It is essential that organisations at a national level work together to support integrated care. There are encouraging signs in this regard in the work being done by the NHS Commissioning Board, Monitor and the Care Quality Commission to work towards a common approach and to engage with the Local Government Association and Public Health England in the process. The national policy framework on integrated care expected in the spring will provide a clear indication of how these organisations will work with each other and the Department of Health to turn the commitments on integrated care included in the Mandate into benefits for patients and users on the ground.
Participants at the discussion were clear that there is no one best way of developing integrated care and the emphasis should be placed on discovery and not design in taking forward policy in this area. There was strong support for the suggestion that integrated care should be developed at scale and pace by enabling a number of areas of the country to test out different approaches. These areas would be encouraged to innovate in the use of payment systems and contracting mechanisms, and they would be allowed to suspend rules that get in the way of progress.

Public Health Outcomes Framework gets technical refresh

Public Health Outcomes Framework gets technical refresh:
The technical refresh of the ‘Public Health Outcomes Framework’, which is published today, is the fulfillment of the promise to continue improving the range and quality of information in the framework.
Working with Public Health Observatories, local authorities and the NHS, the Department has now produced an update to: ‘Improving outcomes and supporting transparency’.
The commitment to produce policy updates setting out more detail on what we want to achieve in a new and reformed public health system was made in ‘Healthy Lives, Healthy People: Update and way forward’.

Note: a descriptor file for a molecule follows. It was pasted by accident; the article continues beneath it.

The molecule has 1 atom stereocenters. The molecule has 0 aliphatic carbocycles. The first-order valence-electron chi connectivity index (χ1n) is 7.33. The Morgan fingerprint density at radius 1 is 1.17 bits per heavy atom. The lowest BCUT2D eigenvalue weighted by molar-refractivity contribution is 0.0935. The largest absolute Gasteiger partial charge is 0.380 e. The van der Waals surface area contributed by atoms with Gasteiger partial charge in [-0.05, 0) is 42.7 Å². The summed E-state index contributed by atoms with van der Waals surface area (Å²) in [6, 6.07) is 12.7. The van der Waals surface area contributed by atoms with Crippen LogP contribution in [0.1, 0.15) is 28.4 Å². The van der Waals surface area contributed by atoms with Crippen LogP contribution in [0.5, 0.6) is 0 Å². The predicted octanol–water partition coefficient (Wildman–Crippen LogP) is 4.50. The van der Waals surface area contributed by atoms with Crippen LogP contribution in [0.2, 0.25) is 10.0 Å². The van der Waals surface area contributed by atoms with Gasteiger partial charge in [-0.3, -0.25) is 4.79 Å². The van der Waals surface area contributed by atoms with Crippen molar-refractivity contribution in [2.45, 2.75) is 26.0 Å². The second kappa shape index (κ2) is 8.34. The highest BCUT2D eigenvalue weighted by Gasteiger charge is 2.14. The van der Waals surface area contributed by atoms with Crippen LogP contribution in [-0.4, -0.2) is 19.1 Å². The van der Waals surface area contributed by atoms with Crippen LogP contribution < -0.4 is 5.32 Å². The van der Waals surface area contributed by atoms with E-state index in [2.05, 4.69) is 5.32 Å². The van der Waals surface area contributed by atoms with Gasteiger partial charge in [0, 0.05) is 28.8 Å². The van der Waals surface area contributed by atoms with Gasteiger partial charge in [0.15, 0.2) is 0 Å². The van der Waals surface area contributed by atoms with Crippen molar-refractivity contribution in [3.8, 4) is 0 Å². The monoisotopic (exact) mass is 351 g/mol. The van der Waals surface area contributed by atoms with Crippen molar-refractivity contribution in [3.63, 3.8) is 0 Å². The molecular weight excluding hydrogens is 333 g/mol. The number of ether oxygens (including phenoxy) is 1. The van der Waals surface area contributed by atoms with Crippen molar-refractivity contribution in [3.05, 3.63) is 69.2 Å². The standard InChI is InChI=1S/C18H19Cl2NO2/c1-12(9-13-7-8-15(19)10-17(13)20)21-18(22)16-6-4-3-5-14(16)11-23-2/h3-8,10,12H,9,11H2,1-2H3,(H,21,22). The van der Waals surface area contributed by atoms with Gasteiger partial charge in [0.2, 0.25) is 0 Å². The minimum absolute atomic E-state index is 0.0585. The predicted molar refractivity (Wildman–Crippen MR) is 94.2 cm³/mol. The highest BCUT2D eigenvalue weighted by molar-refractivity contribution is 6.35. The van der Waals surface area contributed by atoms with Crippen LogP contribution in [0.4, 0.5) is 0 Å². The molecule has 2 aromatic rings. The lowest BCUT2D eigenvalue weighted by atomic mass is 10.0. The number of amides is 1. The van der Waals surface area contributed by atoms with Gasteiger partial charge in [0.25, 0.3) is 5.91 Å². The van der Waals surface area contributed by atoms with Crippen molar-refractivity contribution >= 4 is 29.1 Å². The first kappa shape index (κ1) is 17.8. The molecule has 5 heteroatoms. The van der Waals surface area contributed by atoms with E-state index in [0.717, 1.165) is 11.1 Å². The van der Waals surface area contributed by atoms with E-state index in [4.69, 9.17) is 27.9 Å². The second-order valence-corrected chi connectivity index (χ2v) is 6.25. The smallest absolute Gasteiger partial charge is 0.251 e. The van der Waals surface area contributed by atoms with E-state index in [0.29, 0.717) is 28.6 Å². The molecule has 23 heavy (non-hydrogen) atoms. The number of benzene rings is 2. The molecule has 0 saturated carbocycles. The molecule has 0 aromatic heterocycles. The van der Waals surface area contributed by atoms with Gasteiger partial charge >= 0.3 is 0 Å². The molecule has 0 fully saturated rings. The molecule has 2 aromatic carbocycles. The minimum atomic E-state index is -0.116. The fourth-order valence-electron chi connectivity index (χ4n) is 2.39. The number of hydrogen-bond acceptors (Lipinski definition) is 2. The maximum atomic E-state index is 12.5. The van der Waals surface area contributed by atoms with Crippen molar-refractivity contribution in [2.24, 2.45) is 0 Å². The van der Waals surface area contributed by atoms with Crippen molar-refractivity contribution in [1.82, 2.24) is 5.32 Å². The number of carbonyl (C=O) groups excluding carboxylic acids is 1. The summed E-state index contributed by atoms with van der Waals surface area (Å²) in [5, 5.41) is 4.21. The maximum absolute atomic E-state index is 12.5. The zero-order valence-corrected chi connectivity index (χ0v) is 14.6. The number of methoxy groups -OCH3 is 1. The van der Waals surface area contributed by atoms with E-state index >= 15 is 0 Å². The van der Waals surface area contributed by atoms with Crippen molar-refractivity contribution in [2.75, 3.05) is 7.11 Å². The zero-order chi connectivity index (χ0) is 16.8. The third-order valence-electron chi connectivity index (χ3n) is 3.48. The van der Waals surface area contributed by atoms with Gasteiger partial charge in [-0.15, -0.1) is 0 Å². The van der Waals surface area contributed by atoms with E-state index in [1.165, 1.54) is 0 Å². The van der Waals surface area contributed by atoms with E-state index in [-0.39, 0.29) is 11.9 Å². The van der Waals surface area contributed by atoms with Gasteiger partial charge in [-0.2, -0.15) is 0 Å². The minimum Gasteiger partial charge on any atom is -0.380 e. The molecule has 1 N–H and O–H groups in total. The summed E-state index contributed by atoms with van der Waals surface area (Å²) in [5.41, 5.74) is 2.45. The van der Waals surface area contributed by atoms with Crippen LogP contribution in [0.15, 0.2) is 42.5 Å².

Originally published in January, the ‘Public Health Outcomes Framework’ covers a period of 3 years and sets out the desired outcomes for public health and how these will be measured. It concentrates on increased healthy life expectancy, and reduced differences in life expectancy and healthy life expectancy between communities.
Also being published is the first set of baselines on an interactive Public Health Outcomes Framework Data Tool,  which will allow local authorities to assess their own outcomes against the various indicators.
The intention is to expand the number of indicators and range of equalities breakdowns that are presented as and when the data becomes available.
Details of what has been updated
Updated versions of the following are being published: the summary technical specifications in Part 2 and the following 3 Appendixes in Part 1:
  • Appendix A: ‘Overview of outcomes and indicators’
  • Appendix C: ‘Breakdown of indicators: local disaggregation, inequalities and equalities characteristics’
  • Appendix D: ‘Readiness of indicators’
Read the documents:
Useful links:
If you have any questions about these publications, you can contact the policy team:
 Department of Health

New Cochrane review says that vitamin E should not be used to treat dementia

New Cochrane review says that vitamin E should not be used to treat dementia: It was relatively recently that every Tom, Dick and Harry in the scientific community was popping vitamin E supplements in the hope that this antioxidant would help protect them from the damaging effects of free radicals. Us elves get our vitamin E from the vegetables, fruits and whole grains that make up our naturally healthy diet. Many single [read the full story...] Mental Elf

Scientists urge ministers: tell truth on 'over-hyped' flu vaccine

Scientists urge ministers: tell truth on 'over-hyped' flu vaccine:
The flu vaccine given to millions of people each year in Britain is “over-promoted” and “over-hyped” and the protection it offers against the seasonal illness has been exaggerated, scientists claim. Independent

1,300 defibrillators at risk as fault drains batteries

1,300 defibrillators at risk as fault drains batteries:
More than 1,300 life-saving defibrillators may not work when needed because of a battery fault, the health regulator said today. Independent

MHRA issues guidance on self-test kits

MHRA issues guidance on self-test kits: Source: MHRA

The Medicines and Healthcare products Regulatory Agency (MHRA) has issued a fact sheet with guidance on the use of self-test kits.
Self-test kits are available for a variety of conditions including fertility, sexually transmitted infections and cancer and can have an important role to play in healthcare. The new guidance provides advice on what to consider before using a self-test kit with a reminder to read the instructions carefully, know how the kit can be stored and know how to read the results. Consumers are also reminded that no test kit is 100% reliable and should never replace a doctor's diagnosis or a result from a national screening programme. NeLM News